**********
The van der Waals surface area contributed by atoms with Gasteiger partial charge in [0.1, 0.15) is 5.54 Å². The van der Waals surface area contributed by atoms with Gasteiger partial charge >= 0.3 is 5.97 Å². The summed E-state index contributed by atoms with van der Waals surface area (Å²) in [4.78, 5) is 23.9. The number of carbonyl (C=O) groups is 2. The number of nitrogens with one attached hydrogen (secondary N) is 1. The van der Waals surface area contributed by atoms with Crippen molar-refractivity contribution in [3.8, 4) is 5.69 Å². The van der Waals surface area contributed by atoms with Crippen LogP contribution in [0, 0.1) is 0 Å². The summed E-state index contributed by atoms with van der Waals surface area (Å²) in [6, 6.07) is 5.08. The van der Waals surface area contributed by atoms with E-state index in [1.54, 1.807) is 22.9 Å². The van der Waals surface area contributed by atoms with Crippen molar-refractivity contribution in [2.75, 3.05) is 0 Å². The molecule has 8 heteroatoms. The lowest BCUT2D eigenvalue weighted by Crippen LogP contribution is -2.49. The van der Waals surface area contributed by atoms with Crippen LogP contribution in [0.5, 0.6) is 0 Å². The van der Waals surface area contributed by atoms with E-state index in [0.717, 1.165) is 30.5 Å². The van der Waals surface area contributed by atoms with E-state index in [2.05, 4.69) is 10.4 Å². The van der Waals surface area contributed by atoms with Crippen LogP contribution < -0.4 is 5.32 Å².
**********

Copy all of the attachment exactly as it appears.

The van der Waals surface area contributed by atoms with Gasteiger partial charge in [0.1, 0.15) is 5.54 Å². The van der Waals surface area contributed by atoms with Gasteiger partial charge >= 0.3 is 5.97 Å². The summed E-state index contributed by atoms with van der Waals surface area (Å²) in [4.78, 5) is 23.9. The number of carbonyl (C=O) groups is 2. The number of nitrogens with one attached hydrogen (secondary N) is 1. The van der Waals surface area contributed by atoms with Crippen molar-refractivity contribution in [3.8, 4) is 5.69 Å². The van der Waals surface area contributed by atoms with Crippen LogP contribution in [0, 0.1) is 0 Å². The summed E-state index contributed by atoms with van der Waals surface area (Å²) in [6, 6.07) is 5.08. The van der Waals surface area contributed by atoms with E-state index in [1.54, 1.807) is 22.9 Å². The van der Waals surface area contributed by atoms with Crippen molar-refractivity contribution in [2.75, 3.05) is 0 Å². The molecule has 8 heteroatoms. The lowest BCUT2D eigenvalue weighted by Crippen LogP contribution is -2.49. The van der Waals surface area contributed by atoms with Crippen LogP contribution in [0.5, 0.6) is 0 Å². The van der Waals surface area contributed by atoms with E-state index in [0.717, 1.165) is 30.5 Å². The van der Waals surface area contributed by atoms with E-state index in [2.05, 4.69) is 10.4 Å². The van der Waals surface area contributed by atoms with Crippen LogP contribution < -0.4 is 5.32 Å².